Walnut beams

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Forum topic by FancyShoes posted 12-03-2015 08:05 PM 867 views 0 times favorited 6 replies Add to Favorites Watch
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550 posts in 1331 days

12-03-2015 08:05 PM

I bought 2 pieces of beams for a church I attend, the pastor is wanting a cross made, and the lumber I have a rough sawn, not dried, and is 3” thick, 8” wide and 8’ long. They are pretty straight right now, I really dont want to wait 3 years to dry them, and for a cross it will not have stress on it, question is, when I build it from what it is currently, and use a back board to stabalize it, will it move or dry much that will make it twist or warp or anything I should be aware of before starting the project?

6 replies so far

View shampeon's profile


1775 posts in 2151 days

#1 posted 12-03-2015 08:19 PM

Nice beams.

Long story short: you’ll either have to wait, or have them kiln dried if you can’t. My understanding is that kiln-drying can’t be done immediately, you need the wood to stabilize at around 20-24%. Trying to force things will result in checking, cracking, warping, and twisting.

First things first. Seal the ends and sticker those beams in a dry place off the ground, ideally with some weight on top of them. Get a moisture meter and figure out the current moisture level.

There’s a lot of info out there about DIY solar or incandescent bulb kilns.

Presumably the cross is going to be a permanent part of your church. Seems to me it’s worth it to do it right.

-- ian | "You can't stop what's coming. It ain't all waiting on you. That's vanity."

View HokieKen's profile


4747 posts in 1106 days

#2 posted 12-03-2015 08:57 PM


If you really have to get it up right away, try to find a way to hang them that doesn’t involve any joinery, screws, nails, glue, etc. In that case, you’re basically just hanging them up to dry rather than stickering them. Walnut is a stable, naturally oily wood so it’s not going to move as much as pine or other soft woods. But it’s most definitely going to move. And if you hang it up while it dries, you’re going to make it worse. But, I guess it’s doable.

If it were me, I’d go get a couple 2X10s and make the cross out of them and hang them up temporarily while the walnut dries. Those beams are too beautiful to risk. Another issue you need to watch is bugs. Walnut harbors some nasty guys and being rough sawn with no curing, there’s a good chance you’ve got some in there.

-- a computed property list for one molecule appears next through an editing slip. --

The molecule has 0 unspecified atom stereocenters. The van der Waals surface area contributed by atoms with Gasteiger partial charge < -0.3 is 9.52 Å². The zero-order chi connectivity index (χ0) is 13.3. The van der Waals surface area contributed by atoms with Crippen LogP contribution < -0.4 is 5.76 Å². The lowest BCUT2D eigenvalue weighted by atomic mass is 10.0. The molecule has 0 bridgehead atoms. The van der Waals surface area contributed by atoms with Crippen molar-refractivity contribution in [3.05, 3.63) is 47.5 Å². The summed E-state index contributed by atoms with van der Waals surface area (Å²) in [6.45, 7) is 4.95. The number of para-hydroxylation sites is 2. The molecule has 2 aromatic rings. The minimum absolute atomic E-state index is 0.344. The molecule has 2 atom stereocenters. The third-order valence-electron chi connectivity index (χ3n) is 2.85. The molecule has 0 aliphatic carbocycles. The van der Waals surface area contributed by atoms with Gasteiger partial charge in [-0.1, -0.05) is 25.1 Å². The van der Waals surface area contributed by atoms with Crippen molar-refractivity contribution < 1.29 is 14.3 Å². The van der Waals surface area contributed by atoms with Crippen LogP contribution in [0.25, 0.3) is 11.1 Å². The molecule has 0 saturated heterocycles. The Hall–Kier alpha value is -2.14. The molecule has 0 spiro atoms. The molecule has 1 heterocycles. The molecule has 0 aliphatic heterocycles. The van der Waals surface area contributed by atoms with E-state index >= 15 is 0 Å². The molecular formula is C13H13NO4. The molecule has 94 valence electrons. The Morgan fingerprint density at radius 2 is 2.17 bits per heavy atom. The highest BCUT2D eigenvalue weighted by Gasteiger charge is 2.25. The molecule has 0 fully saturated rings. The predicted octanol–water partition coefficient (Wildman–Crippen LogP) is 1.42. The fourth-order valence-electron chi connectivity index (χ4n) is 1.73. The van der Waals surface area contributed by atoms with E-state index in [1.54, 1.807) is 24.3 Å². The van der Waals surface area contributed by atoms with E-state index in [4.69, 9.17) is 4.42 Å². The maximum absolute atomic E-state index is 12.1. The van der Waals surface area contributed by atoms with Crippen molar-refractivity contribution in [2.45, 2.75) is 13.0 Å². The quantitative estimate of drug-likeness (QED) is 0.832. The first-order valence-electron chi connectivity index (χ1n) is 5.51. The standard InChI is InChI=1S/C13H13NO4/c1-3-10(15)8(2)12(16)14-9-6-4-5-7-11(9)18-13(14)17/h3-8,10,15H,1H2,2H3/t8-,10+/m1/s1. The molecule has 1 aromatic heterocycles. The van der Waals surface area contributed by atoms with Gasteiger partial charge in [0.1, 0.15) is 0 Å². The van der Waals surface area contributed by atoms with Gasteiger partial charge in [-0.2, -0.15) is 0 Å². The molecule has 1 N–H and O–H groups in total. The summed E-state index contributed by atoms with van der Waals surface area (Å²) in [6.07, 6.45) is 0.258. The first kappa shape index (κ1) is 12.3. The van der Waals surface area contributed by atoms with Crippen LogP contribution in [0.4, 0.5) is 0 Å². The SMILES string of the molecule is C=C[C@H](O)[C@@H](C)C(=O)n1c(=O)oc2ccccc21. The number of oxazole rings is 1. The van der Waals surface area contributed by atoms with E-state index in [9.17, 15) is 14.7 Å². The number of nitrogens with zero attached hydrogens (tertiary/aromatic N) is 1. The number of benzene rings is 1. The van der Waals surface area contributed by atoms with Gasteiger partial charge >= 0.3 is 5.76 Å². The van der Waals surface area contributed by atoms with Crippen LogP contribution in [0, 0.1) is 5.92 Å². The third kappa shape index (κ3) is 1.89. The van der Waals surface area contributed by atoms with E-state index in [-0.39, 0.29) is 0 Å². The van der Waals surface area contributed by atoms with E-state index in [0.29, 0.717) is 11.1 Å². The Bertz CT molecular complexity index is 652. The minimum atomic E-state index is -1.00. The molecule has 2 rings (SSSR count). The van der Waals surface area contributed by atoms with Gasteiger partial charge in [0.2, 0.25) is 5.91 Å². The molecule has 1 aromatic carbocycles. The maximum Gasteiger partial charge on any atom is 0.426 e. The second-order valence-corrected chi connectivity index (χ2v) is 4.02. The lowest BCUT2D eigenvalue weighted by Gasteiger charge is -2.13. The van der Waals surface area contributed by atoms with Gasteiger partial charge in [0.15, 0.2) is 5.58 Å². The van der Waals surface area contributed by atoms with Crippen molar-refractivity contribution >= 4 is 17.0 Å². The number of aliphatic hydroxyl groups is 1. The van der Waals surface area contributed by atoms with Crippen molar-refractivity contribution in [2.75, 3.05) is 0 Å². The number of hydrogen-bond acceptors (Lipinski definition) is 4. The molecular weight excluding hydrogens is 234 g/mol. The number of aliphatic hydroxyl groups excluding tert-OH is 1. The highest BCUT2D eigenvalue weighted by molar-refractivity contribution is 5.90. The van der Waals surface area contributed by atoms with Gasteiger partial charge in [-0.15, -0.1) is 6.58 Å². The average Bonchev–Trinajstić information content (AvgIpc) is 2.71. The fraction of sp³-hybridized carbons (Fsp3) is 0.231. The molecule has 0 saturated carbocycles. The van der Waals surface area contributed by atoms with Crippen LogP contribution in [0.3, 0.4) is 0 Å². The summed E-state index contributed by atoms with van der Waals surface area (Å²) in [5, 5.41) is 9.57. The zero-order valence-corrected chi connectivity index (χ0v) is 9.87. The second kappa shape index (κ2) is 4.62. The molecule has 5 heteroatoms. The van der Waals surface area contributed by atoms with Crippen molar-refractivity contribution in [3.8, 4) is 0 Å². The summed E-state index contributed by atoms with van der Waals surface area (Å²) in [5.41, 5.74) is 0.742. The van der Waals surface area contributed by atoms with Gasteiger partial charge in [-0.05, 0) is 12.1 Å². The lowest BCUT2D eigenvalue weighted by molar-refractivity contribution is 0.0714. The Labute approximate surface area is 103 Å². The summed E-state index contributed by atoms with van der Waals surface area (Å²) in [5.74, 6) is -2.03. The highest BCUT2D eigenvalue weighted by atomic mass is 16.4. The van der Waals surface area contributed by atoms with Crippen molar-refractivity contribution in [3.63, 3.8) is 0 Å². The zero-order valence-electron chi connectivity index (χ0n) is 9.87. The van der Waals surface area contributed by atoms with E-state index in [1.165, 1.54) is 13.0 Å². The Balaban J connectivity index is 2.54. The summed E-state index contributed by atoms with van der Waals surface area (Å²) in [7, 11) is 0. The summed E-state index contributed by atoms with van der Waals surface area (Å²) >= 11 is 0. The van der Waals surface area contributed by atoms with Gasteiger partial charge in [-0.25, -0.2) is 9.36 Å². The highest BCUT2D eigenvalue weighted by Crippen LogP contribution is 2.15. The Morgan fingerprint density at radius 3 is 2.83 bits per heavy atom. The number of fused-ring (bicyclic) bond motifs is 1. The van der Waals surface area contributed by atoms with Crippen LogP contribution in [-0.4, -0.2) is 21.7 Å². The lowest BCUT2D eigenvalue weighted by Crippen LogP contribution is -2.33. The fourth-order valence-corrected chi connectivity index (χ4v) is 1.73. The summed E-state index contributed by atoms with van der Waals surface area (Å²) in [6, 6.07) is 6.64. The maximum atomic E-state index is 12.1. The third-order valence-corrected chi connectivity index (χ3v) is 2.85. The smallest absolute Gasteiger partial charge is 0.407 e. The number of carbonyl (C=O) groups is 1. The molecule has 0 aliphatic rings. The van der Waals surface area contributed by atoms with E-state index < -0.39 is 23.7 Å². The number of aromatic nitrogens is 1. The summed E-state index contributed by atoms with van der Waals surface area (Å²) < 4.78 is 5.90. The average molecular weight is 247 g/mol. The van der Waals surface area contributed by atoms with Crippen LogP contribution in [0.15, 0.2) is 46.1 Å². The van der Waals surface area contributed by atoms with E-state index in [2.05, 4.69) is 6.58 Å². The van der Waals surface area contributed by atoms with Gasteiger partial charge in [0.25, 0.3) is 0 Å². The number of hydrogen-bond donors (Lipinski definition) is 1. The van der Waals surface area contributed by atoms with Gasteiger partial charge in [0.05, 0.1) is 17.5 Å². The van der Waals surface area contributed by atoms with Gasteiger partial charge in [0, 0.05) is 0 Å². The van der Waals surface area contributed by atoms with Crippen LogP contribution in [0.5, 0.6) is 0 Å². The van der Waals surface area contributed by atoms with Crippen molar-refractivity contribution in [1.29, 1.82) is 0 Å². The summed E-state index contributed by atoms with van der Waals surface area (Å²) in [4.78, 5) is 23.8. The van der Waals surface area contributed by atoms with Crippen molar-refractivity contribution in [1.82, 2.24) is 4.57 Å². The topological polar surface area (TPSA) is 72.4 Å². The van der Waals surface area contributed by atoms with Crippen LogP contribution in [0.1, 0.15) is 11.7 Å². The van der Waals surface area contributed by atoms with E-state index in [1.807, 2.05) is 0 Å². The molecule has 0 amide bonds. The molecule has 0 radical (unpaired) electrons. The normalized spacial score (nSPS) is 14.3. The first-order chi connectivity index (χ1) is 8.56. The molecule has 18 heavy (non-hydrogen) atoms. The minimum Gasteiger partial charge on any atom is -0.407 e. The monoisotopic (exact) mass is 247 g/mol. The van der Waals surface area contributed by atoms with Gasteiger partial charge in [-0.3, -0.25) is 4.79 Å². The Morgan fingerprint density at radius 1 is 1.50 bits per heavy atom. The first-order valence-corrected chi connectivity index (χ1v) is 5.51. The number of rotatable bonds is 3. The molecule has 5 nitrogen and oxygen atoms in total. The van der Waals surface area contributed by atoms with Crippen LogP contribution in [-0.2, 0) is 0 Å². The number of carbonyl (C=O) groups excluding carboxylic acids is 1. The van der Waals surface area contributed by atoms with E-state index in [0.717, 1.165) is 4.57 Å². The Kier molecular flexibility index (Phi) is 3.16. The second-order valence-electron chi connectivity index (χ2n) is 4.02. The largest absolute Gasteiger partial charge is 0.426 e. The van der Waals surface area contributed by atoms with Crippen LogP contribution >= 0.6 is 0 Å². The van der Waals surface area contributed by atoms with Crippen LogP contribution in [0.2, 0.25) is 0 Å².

-- Kenny, SW VA, Go Hokies!!!

View rwe2156's profile


2883 posts in 1448 days

#3 posted 12-03-2015 11:11 PM

If was a reasonable $$ I would buy the beams back and have them resawed to 5/4 material.Looks like there’s some nice wood there.

I would find some rough cedar or oak to build the cross.

-- Everything is a prototype thats why its one of a kind!!

View FancyShoes's profile


550 posts in 1331 days

#4 posted 12-08-2015 07:42 PM

I picked up a beauty of a Delmhorst moisture meter over the weekend. I trsted these walnut pieces, and the readings I got were from 15% to 20%. Im not sure what the moisture contents are from a fresh cut log down to the 10% for in home use. So what does a fresh cut moisture content show?

Here is the meter

View Aj2's profile


1361 posts in 1765 days

#5 posted 12-08-2015 07:51 PM

I wouldn’t even worry about drying them just make the cross just the way the pastor wants and put them up.If they twist a little then it’s gods business.Its his house so he gets final say.

-- Aj

View DrDirt's profile


4423 posts in 3710 days

#6 posted 12-08-2015 08:09 PM

Since time is tight – You will need to BUY some Kiln dried wood.

the beams you have won’t bow like pressure treated 2X4’s but it is going to move a lot as it dries.

So if you build it and hang it up…. things will change from your pastor praising your donation of time and effort to the beautiful cross adorning the sanctuary.

To the rest of the congregation 6 month’s later looking at the bowed and twisted shape saying ’I wouldn’t have Fancy shoes build a dog house….. look at that mess on the wall!’

What you put up there will be your community legacy as a woodworker for all to see.

-- “The two most important days in your life are the day you are born and the day you find out why.” Mark Twain

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